At the Dallas Cowboys' command central, where Super Bowl trophies twinkle and schemes really do come true, Jerry Jones crosses his legs. He is the very picture of casual contentment. "The key is proximity," Jones begins. "Because I'm right here, 15 feet away, we can make decisions quickly and aggressively. The Cowboys don't have any bureaucracy."
Now that Jimmy Johnson, the Cowboys' former coach, has departed, the chain of command is breathtakingly clear. The 52-year-old Jones—the former oil wildcatter who is Dallas's owner, president and general manager—is the bureaucracy. When he promised upon buying the Cowboys in February 1989 to be involved in everything "from the jocks to the socks," Jones did not exaggerate. His office is the focal point through which all decisions must pass. And if there is a touch of smugness in his folksy manner, well, you can't really blame him.
In nearly six seasons under Jones's stewardship, the Cowboys have won two Super Bowls and, with a young roster, are well-positioned to compete for the top prize right through the end of the century. And as sound as Dallas is as a football team, financially it's a veritable juggernaut. Since 1991 the Cowboys and Texas Stadium, which Jones leases from the city of Irving for a pittance, have generated $50 million in profits. Revenues from the team and the stadium in 1994 are expected to surpass $100 million, about 20% to 30% of which, depending on how far Dallas goes in the playoffs, will be profit. This from an outfit that was losing $9.5 million a year on only $41 million in revenues when Jones took over. For the past two years Financial World has ranked the Cowboys as the most valuable franchise in professional sports—assessing its worth at some $190 million, almost triple the price Jones paid for the team.
Of the $3 billion in retail sales generated by NFL properties last year, nearly $1 billion was spent on Cowboy paraphernalia. Jones has miffed many team owners by suggesting that instead of the entire $1 billion being poured into the NFL Properties pool, at least one third of it should go directly to Dallas.
If that sounds a tad greedy, well, Jones is just getting warmed up. America's Team? Hell, the Cowboys are South America's team, as well. They're also Mexico's team, having drawn 112,376 fans for an exhibition game in Mexico City in August. Jones prints as many as 10,000 copies of the team magazine, the Dallas Cowboys Weekly, in Spanish, an NFL first, and in another NFL first, he has contracted with some 30 radio stations throughout the Southwest and Mexico for Spanish-language broadcasts of Cowboy games. "I want to see us maximize that visibility."
To that end, Jones wants to raise the roof on Texas Stadium to add another tier encompassing 40,000 seats. That would increase the arena's capacity to about 104,000—the largest of any stadium in the U.S. Jones also wants to add a retractable dome, air conditioning and natural grass. He envisions, by the year 2000, a theme park adjacent to the stadium with interactive football-related video games and a three-dimensional theater.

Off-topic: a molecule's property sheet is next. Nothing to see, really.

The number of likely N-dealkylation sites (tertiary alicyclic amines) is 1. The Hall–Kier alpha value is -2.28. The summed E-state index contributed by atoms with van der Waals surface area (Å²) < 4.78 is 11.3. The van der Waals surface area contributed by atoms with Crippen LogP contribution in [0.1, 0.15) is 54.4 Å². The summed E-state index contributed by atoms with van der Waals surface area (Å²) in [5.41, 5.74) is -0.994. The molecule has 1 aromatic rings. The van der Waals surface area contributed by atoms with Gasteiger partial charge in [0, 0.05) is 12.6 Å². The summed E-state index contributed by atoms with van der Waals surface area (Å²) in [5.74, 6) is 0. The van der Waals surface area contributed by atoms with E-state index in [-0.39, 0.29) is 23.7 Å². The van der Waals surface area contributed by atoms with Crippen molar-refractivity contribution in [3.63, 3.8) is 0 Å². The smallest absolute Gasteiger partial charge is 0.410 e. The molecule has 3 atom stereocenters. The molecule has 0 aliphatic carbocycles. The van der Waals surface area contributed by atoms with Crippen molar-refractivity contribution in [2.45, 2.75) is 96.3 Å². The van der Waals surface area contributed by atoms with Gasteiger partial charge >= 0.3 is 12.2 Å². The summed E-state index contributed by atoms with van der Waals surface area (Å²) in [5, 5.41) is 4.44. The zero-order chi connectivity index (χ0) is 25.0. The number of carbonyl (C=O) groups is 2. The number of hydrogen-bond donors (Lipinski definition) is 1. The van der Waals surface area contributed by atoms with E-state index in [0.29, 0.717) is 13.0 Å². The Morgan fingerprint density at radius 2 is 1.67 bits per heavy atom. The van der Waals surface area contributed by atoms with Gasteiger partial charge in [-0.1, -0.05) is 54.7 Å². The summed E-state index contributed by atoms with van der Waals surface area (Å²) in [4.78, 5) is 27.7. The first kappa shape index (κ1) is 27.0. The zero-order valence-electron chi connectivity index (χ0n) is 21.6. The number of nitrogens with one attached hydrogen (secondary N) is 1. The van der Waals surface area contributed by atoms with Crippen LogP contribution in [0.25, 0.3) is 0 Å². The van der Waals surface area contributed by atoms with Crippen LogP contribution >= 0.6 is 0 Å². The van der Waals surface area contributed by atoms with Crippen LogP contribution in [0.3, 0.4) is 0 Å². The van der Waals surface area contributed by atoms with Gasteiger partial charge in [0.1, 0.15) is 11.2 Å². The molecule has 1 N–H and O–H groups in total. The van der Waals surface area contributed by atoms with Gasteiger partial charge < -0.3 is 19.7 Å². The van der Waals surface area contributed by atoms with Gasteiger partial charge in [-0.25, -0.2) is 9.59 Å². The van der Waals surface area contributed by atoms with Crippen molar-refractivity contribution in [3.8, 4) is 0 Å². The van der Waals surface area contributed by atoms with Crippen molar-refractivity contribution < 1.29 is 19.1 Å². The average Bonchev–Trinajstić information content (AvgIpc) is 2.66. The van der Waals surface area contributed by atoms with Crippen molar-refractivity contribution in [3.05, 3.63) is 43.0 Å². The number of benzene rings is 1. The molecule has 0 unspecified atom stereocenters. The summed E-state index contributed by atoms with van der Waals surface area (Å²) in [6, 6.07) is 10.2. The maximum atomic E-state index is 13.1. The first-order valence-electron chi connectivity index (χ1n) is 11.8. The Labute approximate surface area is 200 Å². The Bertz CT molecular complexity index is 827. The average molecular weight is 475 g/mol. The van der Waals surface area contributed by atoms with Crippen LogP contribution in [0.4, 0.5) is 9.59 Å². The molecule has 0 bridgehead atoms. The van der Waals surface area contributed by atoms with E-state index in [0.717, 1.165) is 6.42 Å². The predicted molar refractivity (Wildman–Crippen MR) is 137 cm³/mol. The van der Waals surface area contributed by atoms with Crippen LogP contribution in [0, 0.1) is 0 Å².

Jones estimates the cost of the entire project at about $200 million, and he is confident that a deal can be hammered out with the city of Irving for joint financing. He's sure not going to pay for it all himself. "I believe that the Cowboys basically transcend sports," Jones says. "It won't be easy; I've got a lot of people to sell. But it's very doable. And it's a sounder business proposition than my buying the team was back in 1989."
A hands-on investor who won't play the stock market but thought nothing of drilling for oil wells, Jones financed the $140 million Cowboy purchase—$65 million for the team and $75 million for the stadium lease—himself. "That wasn't smart," he says, "but if I hadn't been overextended, I don't think I'd have felt the urgency I did to get this off the ground."
Jones paid $90 million of that $140 million in cash and borrowed the rest against his assets. Between the interest he was paying and the interest he was losing, he figures the Cowboys were costing him $40,000 a day until 1991. That's urgency. He immediately set about finding ways to raise revenue and cut expenses. He moved the team's training camp from Thousand Oaks, Calif., to Austin, saving $1 million a year. He turned the Dallas Cowboys Cheerleaders, a division that had been costing the club $250,000 a year, into a profitable entity with its own sponsors. He lobbied the Irving city council until it finally agreed to allow beer sales at Texas Stadium. In 1989, 99 of the stadium's 292 luxury boxes were vacant. Jones leased or sold them all within three years, and then he built 68 more, for a total of 360, the most in professional sports. Today the Cowboys receive some $30 million a year from the luxury boxes, which is $25.4 million above the NFL average. By the 1990 season Dallas was breaking even. In '91 it showed a $10 million profit; in '92, $20.6 million.
Over the same period the Cowboys also began to win again on the field. Since their ugly divorce in March, Johnson has suggested that Jones took undue credit for player-personnel decisions. But while Johnson may have had the eye for talent, it was Jones who did the deals. He has perfected the technique of negotiating with a player before drafting him, to protect himself against holdouts. "The rules are you can't negotiate until it's your turn," Jones says. "We'd have people outside the players' houses. We'd get the agent of the player on the phone and offer him, say, three percent above what the player in the same draft position had signed for last year. If the agent didn't take it, his client's value automatically went down, because he'd go lower in the draft. I've negotiated as late as four minutes before our time was up."